# Quantum Foundations

## PhD course on the foundations of Quantum Mechanics

## Spring 2023

Quantum Theory is an enormously successful theory from a practical point of view. It correctly predicts both non-relativistic and relativistic phenomena to extraordinary precision and has driven major technological developments such as the laser, superconductivity and micro-circuitry. Recent experimental advances show coherence and entanglement of quantum systems routinely. And yet, even after more than a century, nobody seems to understand quantum mechanics. What are the properties that distinguish quantum systems from classical systems? Is the quantum-mechanical description complete? What does it describe?

**This seminar series is not intended to explain quantum mechanics, but rather
to expose the difficulties. We will start with some common background to prepare
for the main goals: Bell nonlocality, and Kochen-Specker contextuality.
The intent is to both cover the theory but also discuss experiments and how to
overcome their shortcomings.**

This iteration of the course will be adapted with people that have some knowledge of quantum mechanics, but I will attempt to explain concepts theory as we proceed. Some knowledge of probability theory, linear algebra, and complex numbers will be enough to follow most of the discussion.

## Place

The default timeslot is Wednesdays at 15:15 in Systemet, and aim for the usual 2x45-minute duration. Any changes in this will be announced. Let me know if you want to receive such announcements by email.

## Content of the seminars

- (8 Feb) Examples of theories from classical physics, a discussion of locality as a property, a discussion of realism as a property, properties of quantum mechanics, Fourier transform of wave functions, the uncertainty relation, Einstein’s single-slit wave-function collapse problem and locality and Bohr’s response, Einstein’s photon-from-a-clocked-box problem and Bohr’s response, Ehrenfest’s discussion with Einstein, intro to EPR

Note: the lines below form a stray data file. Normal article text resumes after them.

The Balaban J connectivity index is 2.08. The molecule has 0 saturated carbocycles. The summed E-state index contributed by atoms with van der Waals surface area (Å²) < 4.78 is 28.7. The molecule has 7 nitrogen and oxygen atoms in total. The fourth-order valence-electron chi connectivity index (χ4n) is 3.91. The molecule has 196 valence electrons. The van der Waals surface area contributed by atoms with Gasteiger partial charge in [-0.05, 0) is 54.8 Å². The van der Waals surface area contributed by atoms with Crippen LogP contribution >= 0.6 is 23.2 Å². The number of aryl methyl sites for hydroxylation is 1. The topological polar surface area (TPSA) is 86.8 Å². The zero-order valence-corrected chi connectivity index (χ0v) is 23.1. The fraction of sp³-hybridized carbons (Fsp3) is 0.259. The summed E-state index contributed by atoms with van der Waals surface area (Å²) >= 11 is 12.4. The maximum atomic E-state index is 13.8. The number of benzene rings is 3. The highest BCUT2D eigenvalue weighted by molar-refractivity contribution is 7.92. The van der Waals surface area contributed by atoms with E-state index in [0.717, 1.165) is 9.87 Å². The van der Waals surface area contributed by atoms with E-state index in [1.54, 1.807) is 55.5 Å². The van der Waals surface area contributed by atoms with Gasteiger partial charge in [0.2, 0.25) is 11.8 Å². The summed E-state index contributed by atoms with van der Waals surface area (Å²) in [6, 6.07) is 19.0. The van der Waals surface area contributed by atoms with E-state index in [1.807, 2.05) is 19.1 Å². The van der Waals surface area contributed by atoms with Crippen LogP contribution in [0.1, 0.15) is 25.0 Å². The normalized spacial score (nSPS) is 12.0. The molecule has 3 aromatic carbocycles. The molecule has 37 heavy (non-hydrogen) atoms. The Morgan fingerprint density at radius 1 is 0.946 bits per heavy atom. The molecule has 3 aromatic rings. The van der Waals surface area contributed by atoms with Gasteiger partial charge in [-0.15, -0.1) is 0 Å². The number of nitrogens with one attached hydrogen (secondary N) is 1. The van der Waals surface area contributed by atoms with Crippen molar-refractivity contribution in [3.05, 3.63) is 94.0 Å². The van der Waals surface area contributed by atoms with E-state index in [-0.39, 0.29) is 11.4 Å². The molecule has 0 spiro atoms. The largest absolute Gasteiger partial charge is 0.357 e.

- (17 Feb) EPR more in-depth, EPR elements of reality, EPR concept of locality, intro to nonlocality in Quantum Mechanics, Bohr’s response, von Neumann’s impossibility proof, Bohmian mechanics, Bell’s counterexample
- Nonlocality proper, Bell inequalities, quantum violations
- Problems in Bell inequality experimental tests and how to handle them
- Mach Zehnder interferometer, quantum bomb testing, two-photon interferometry, intro to the Franson interferometer
- The Franson interferometer. Postselection and the connection to the coincidence loophole. Energy-time entanglement versus time-bin entanglement. Elements of reality in the Franson setup. Three proposals to produce genuine energy-time entanglement.
- (12 Apr) Contextuality. The Peres-Mermin square. Common confusions on which measurements to perform. Spin-1 contextuality. The proof by Kochen-Specker. Gleason’s theorem. Intro to the graph representation of Kochen-Specker sets. Intro to contextuality inequalities.
- (19 Apr) Contextuality continued. Projectors of measurement eigenspaces. The Graph of orthogonality relations. Graph quantities: the Independence number and the Lovasz number. Criticism of contextuality results. Experimental limitations. Handling experimental limitations.

## Course size

The nominal course size is 6 hp.

## Examination assignments

The assignment is to read and present a paper, say a twenty-twentyfive-minute presentation followed by discussion, half an hour in total. Some suggestions (some are really good papers, some are not):

- Aspect’s experiment(s), Aspect et al, PRL 1981, PRL 1982a, and PRL 1982b.
- Testing noninvasive measurability, Leggett and Garg, PRL 1985
- How the result of a measurement of a component of the spin of a spin-1/2 particle can turn out to be 100, Aharonov, Albert, and Vaidman, PRL 1988
- Bell’s theorem without inequalities, Greenberger, Horne and Zeilinger, Am J Phys 1990
- Teleporting an unknown quantum state via dual classical and Einstein-Podolsky-Rosen channels, Bennett et al PRL 1993
**Joel Fisher (May 22nd):**A Heisenberg microscope for correlated photons, Dopfer, PhD Thesis (in German), Ch. 4, 1998**William Stenlund (May 17th):**Wave-particle duality of C60 molecules, Arndt et al, Nature 1999**Joakim Argillander (May 22nd):**Measuring the speed of quantum information, Scarani et al, PLA 2000**Christoffer Hindlycke (May 10th):**Quantum computing and hidden variables, Aaronson, PRA 2005- Single-Particle Diffraction and Interference at a Macroscopic Scale, Couder and Fort, PRL 2006
- Testing Born’s Rule in Quantum Mechanics with a Triple Slit Experiment, Sinha et al, Proceedings of FPP-5, 2009
- Information causality as a physical principle, Pawlowski et al, Nature 2009
**Utkarsh Singh (May 17th):**On the reality of the quantum state, Pusey et al, Nature Physics 2012**Hannah Helgesen (June 2nd):**Graph-Theoretic Approach to Quantum Correlations, Cabello et al PRL 2014**Daniel Spegel-Lexne (June 2nd):**A strong no-go theorem on the Wigner’s friend paradox, Bong et al Nature Physics 2020- Challenging local realism with human choices, Abellán. et al, Nature 2018.
- Efficient Contextual Ontological Model of n-Qubit Stabilizer Quantum Mechanics, Hindlycke and Larsson PRL 2022
- Conjugate Logic, Johansson et al The quantum-like revolution, Springer 2023
- Double-slit time diffraction at optical frequencies, Tirole et al, Nature Physics 2023

## Earlier iterations of the course

There was an earlier iteration of the course in 2012 and also a different version spring 2022.